Give me your tired and your poor; should we take in people on the basis of their poverty?

Friday, February 15, 2019 10:10 AM

USFSP Student Center
USFSP University Student Center
200 6th Ave S.
St. Petersburg, FL 33701

Topic Panelists

Felicien Kakure
Felicien is a refugee from Africa, where for years he and his family struggled to move freely throughout his country to find food and clean water. Felicien lived in a United Nations camp beginning in 1997 and recalls waking up each day feeling sad, as he faced poverty and sickness. In 2015 he and his family received the opportunity to resettle in the United States and his life changed. He was full of excitement, living a dream come true. Through the support of the Gulf Coast JFCS Refugee Resettlement and Replacement Program, Felicien became self-sufficient and truly began to live the like that he had always dreamed of. "Life today is much better. I feel that I am home," Felicien shares. He has worked for more than a year as an Uber driver, gives back to the community as an interpreter for Project Prosper, a non-profit working to empower immigrants with financial tools and he has assisted other refugees in obtaining houses with Habitat for Humanity. James Truslow Adams coined the term American Dream in his 1931 book, The Epic of America. The American Dream is that dream of a land in which life should be better and richer and fuller for everyone, with opportunity for each according to ability or achievement. Felecien is a shining example of living the American Dream. When asked what he would like to say to others about America, he shares, You have a great country, a great nation! Love your country, protect the peace of your neighbor, protect the peach of each other.
Gary Mormino
Gary Mormino, is prolific writer, author of a wide range of academic and popular books. Immigrants on the Hill (University of Illinois press, 1986) won the Howard Marraro Prize as the outstanding book in Italian history. The Immigrant World of Ybor City (University of Illinois Press, 1987) received the Theodore Saloutos Prize for the outstanding book in ethnic-immigration history. In addition, two of his articles have received prizes for the best writing in Florida history. He has written for the St. Petersburg Times, Orlando Sentinel, and Miami Herald. He currently writes a bi-weekly column on state and local history for the Tampa Tribune. Almost two decades ago, Mormino began to research a social history of modern Florida. Land of Sunshine, State of Dreams: A Social History of Modern Florida was published in the spring of 2005 by the University Press of Florida. Readers have called it a seminal study in state history. Michael Gannon, Distinguished History Professor at the University of Florida, writes that Land of Sunshine, State of Dreams will be the book by which all future studies of modern Florida will be measured. In 2006, the Florida Historical Society awarded the book the Charlton Tebeau Prize. Dr. Mormino received his Ph.D. from the University of North Carolina and has taught at USF since 1977.In 2003 the Florida Humanities Council named him its first Humanist of the Year.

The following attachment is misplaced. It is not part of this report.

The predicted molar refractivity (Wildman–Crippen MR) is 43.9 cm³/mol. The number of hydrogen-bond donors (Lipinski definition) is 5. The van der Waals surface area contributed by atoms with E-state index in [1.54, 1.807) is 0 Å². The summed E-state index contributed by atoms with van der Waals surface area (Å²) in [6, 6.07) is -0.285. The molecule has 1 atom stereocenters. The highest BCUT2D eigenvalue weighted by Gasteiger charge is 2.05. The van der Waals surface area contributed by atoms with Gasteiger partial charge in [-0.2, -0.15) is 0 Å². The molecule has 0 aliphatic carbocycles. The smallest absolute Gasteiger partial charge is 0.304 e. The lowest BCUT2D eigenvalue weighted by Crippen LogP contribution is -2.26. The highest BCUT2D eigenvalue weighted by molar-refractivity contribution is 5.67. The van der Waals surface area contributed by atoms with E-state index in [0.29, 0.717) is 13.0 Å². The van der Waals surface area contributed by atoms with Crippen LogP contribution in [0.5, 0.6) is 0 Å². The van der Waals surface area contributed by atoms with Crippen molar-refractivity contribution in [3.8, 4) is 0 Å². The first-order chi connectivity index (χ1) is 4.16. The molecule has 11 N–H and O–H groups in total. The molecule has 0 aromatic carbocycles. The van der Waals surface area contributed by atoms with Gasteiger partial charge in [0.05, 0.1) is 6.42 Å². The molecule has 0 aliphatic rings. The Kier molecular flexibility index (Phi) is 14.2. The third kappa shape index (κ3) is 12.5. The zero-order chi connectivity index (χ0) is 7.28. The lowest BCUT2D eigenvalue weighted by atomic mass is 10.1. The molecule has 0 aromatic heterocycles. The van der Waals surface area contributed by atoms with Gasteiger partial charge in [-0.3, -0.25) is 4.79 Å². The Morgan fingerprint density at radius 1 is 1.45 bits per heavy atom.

Ann Morrison
In the first 15 years of her career, Ann Morrison rose from fact-checker to executive editor of FORTUNE magazine, a Time Inc. magazine. In 1994, the company named her chief editorial executive of its Asiaweek magazine in Hong Kong, where she remained until 2000. That year Time Inc. transferred her to London, where she became co-editor (with her husband Donald Morrison) of the European edition of TIME. In 2008 and 2009, she was a lecturer in the Global Business Journalism Program at Tsinghua University in Beijing. In 2011 and 2012, she taught media management at Sciences-Po in Paris, in addition to freelancing for various publications. She now serves on the Advisory Committee of the American Library in Paris, and continues to freelance as a writer and an editor on subjects ranging from French beauty secrets to Chinese culture. A graduate of the College of New Rochelle, she holds graduate degrees from the University of Pennsylvania and the London School of Economics.